DVD Review: THE COLLECTION (Season 1 on PBS)

by Dale Reynolds on January 6, 2018

in CD-DVD,Film

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FASHION YOUR SEAT BELTS

What is it about the fashion world that is such a turn-on, and also allows for compelling drama? Why do some of us kvell when new and ancient clothing designs enter into our psychic systems, but others turn away, bored and bewildered?

Well, some of those questions may be answered by the PBS-shown three-disc, eight-episode drama, The Collection, vividly written by Oliver Goldstick, Maya Goldsmith, and Francesca Rollins, and sensibly directed by Dearbhla Walsh and Dan Zeff.

The year is 1947, in a Paris just recovering after the end of the most devastating war humanity had ever seen. Two brothers, both individually gifted — one in finance, Paul Sabine (Richard Coyle), and the other in the creative side, Claude Sabine (Tom Riley); the former married with kids, the younger, a self-destructive gay man.

But both brothers were raised by their hideous mother, Yvette, now old, ugly, manipulative, and not beyond murder (played by the brilliant Francis de la Tour). Paul is married to American money, Helen (Mamie Gummer), and has the flair that encourages the rich Parisian socialites to allow his House of Sabine to design The New Look for them.

(It was the House of Dior that successfully invented a post-war haute couture that allowed women a softer, decisively elegant line, which led the way, copied skillfully by this fictional House of Sabine. The desired look was a small waist, fuller hips, and a splendiferous bust. Shoulders were more natural. Skirts were mid-calf in length, with layers of synthetic petticoats, allowing for an altogether more feminine look that belayed the wartime masculine style.)

The show is beguilingly sophisticated, ruthless and handsome. Secondary characters include an American journalist — the unscrupulous and jaded elder Victor (Alexandre Brasseur) who gives the House a needed public boost — and the younger, rather more talented photojournalist, Billy Novak (handsome Max Deacon), who is in love with Nina (Jenna Thiam), the daughter of Paul’s mistress, Marianne (Irène Jacob), who oversees the all-female worker staff.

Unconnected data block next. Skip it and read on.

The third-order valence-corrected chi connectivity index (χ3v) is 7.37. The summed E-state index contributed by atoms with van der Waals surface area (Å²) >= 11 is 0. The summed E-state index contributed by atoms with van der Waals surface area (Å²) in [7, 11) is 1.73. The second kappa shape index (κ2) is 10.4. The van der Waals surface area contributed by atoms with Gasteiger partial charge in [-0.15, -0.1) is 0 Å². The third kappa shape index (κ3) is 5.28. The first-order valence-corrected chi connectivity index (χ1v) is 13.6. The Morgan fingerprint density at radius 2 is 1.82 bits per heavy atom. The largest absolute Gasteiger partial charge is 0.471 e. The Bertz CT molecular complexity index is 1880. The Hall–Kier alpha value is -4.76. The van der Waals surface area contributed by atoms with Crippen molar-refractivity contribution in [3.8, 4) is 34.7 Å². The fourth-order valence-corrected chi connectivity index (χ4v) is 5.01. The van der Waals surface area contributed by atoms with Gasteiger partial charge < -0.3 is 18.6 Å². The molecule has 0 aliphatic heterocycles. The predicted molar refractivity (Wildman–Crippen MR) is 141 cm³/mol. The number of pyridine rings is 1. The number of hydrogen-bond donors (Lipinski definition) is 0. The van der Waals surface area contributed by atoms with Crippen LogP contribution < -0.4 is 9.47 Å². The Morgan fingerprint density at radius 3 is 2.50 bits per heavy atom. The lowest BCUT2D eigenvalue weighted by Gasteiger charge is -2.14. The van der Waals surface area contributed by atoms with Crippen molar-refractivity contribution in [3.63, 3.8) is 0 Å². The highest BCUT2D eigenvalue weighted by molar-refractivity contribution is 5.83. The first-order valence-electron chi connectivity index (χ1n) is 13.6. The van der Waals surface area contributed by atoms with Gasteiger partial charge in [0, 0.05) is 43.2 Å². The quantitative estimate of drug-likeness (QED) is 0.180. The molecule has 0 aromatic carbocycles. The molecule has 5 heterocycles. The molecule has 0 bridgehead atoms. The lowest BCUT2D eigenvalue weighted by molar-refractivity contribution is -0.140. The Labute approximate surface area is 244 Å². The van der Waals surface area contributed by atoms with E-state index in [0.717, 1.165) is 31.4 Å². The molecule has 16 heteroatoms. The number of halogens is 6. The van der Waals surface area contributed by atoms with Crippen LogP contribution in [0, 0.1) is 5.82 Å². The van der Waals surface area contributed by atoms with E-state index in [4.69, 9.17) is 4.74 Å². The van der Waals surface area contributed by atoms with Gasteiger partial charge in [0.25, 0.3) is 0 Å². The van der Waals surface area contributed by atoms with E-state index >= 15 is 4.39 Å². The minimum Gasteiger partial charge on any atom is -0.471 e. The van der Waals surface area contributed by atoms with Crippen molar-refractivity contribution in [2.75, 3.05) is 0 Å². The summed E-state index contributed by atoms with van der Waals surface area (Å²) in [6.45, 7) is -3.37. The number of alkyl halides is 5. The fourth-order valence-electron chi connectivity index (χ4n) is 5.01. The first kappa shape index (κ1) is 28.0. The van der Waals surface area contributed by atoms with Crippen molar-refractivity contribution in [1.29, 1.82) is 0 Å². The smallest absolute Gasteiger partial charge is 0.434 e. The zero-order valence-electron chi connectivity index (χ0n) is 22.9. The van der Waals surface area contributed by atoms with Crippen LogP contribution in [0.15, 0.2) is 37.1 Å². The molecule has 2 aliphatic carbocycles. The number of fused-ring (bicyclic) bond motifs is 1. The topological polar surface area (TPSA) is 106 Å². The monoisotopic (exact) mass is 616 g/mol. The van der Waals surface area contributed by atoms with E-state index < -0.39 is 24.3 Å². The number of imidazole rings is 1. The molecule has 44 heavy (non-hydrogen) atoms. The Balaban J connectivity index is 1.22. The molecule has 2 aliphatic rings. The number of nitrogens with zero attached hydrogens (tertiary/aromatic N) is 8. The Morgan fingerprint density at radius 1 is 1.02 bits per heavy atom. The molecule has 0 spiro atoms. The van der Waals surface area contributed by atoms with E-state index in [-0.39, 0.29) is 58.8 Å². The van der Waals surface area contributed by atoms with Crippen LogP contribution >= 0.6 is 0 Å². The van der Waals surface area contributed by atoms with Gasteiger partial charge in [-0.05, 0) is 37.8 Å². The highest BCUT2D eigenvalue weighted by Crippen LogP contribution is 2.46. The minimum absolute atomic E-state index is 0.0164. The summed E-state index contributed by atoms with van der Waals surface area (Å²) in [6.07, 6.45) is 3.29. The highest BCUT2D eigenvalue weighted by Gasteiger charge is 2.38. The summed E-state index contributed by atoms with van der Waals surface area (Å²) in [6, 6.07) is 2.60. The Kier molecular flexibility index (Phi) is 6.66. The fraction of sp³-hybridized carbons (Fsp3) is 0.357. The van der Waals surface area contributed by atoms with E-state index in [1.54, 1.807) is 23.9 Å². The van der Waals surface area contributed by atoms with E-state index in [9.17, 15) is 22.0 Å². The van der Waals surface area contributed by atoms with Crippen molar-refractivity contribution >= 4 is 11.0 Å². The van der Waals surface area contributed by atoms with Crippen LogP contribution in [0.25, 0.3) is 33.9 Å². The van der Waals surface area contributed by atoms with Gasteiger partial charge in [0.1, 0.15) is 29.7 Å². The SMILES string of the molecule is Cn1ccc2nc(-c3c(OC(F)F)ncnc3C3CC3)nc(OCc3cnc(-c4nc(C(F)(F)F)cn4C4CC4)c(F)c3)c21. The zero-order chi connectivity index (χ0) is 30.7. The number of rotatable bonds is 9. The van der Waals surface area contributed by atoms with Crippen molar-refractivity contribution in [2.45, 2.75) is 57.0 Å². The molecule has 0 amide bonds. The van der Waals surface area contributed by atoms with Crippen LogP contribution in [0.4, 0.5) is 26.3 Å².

Not for every taste, this show is as delicious as a fresh mint canapé and boldly sexual for as many varied desires. It’s intelligent, sensual, urbane and gorgeous to look at. The success of the show lies in how all these characters interact, rise, fall, rise again and hate/love each other. The stories are all compelling and elegant, with the kind of meaningful acting one always longs for. Coyle, for instance, starred in a series now on Netflix, AD: Kingdom and Empire, about Jesus and his followers; Riley played Leonardo Da Vinci in Da Vinci’s Demons; and de la Tour was splendid in The History Boys and as the man-eating Mrs. Crosby in the hilariously wretched show, Vicious.

photos courtesy of Lookout Point and MASTERPIECE

The Collection — Season 1
Amazon Studios/BBC
MASTERPIECE on PBS Distribution
2016 | 3 discs | 480 minutes
released October 17, 2017
available on Blu-ray, DVD and streaming on PBS and Amazon

 

{ 1 comment… read it below or add one }

Cris Franco January 10, 2018 at 8:55 pm

Mr. Reynolds — once again, thanks for covering the many hidden jewels now available to a global audience. This series sounds terrific! Thanks.

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